(Redirected from Holocaust denial)Jump to navigation Jump to search
- I don't think there was any overall Reich policy to kill the Jews. If there was, they would have been killed and there would not be now so many millions of survivors. And believe me, I am glad for every survivor that there was.
- The nationalist not only does not disapprove of atrocities committed by his own side, but he has a remarkable capacity for not even hearing about them. For quite six years the English admirers of Hitler contrived not to learn of the existence of Dachau and Buchenwald. And those who are loudest in denouncing the German concentration camps are often quite unaware, or only very dimly aware, that there are also concentration camps in Russia. Huge events like the Ukraine famine of 1933, involving the deaths of millions of people, have actually escaped the attention of the majority of English russophiles. Many English people have heard almost nothing about the extermination of German and Polish Jews during the present war. Their own antisemitism has caused this vast crime to bounce off their consciousness. In nationalist thought there are facts which are both true and untrue, known and unknown. A known fact may be so unbearable that it is habitually pushed aside and not allowed to enter into logical processes, or on the other hand it may enter into every calculation and yet never be admitted as a fact, even in one's own mind.
- Negationism means the denial of historical crimes against humanity. It is not a reinterpretation of known facts, but the denial of known facts. The term negationism has gained currency as the name of a movement to deny a specific crime against humanity, the Nazi genocide on the Jews in 1941–45, also known as the holocaust (Greek: complete burning) or the Shoah (Hebrew: disaster). Negationism is mostly identified with the effort at re-writing history in such a way that the fact of the Holocaust is omitted.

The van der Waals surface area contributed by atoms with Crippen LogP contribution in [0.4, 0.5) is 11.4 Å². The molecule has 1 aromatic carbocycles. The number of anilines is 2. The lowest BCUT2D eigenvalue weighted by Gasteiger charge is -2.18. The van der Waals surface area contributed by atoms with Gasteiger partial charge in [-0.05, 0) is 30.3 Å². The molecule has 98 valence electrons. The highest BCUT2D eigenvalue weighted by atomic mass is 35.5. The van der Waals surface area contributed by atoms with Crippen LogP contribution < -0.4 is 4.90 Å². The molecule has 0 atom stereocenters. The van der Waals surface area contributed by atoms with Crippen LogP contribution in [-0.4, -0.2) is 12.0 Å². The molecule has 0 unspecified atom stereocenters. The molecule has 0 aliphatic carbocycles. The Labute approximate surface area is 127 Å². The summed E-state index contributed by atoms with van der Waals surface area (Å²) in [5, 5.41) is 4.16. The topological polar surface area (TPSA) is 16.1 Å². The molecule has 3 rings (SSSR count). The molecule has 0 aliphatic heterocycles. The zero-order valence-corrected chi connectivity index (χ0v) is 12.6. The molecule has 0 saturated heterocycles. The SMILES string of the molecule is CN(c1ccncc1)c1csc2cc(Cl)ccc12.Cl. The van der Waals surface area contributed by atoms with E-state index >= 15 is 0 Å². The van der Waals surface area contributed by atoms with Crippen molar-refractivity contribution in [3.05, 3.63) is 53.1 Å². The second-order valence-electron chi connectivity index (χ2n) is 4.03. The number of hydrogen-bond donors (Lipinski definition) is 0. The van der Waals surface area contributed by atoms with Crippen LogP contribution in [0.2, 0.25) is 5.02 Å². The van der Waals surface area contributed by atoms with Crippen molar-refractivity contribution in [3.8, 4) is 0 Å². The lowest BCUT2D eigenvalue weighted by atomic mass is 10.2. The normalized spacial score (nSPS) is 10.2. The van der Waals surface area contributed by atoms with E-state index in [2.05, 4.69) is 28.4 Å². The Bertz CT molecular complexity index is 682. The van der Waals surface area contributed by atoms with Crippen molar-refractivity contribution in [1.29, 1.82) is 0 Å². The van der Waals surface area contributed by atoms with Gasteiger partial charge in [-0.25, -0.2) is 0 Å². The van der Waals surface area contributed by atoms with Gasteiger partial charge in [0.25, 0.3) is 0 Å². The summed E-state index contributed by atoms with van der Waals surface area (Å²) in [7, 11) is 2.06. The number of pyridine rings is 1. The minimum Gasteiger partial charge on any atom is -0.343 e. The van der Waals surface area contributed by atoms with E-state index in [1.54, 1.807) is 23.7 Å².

- Koenraad Elst. Chapter One – Negationism in General, Negationism in India: Concealing the Record of Islam, 1992.
- The perpetrators of genocide dig up the mass graves, burn the bodies, try to cover up the evidence and intimidate the witnesses. They deny that they committed any crimes, and often blame what happened on the victims. They block investigations of the crimes, and continue to govern until driven from power by force, when they flee into exile. There they remain with impunity, like Pol Pot or Idi Amin, unless they are captured and a tribunal is established to try them.
- Gregory Stanton, 1996, quoted in Gordon page 453
- Following the physical destruction of a people and their material culture, memory is all that is left and is targeted as the last victim. Complete annihilation of a people requires the banishment of recollection and suffocation of remembrance. Falsification, deception and half-truths reduce what was to what might have been or perhaps what was not at all."
- Hovannisian, Richard G. (1998). "Denial of the Armenian Genocide in Comparison with Holocaust Denial" (in en). Remembrance and Denial: The Case of the Armenian Genocide. Wayne State University Press. p. 202. ISBN 081432777X.
- [In] the act of denying this historical truth [of the Holocaust], the deniers denigrate the Jewish people and memories of historical occurrences, suggest that those who accept the truth of the Holocaust lie, and relativize the suffering incurred. Thus, the act of Holocaust denial is not simply an expression of belief in what did or did not happen historically, given that the Holocaust has been historically verified. It is an act of vilification that denigrates and harms.
- Katharine Gelber, quoted in Gordon, Gregory S. (2014). "Speech Along the Atrocity Spectrum". Georgia Journal of International and Comparative Law 42 (2). page 454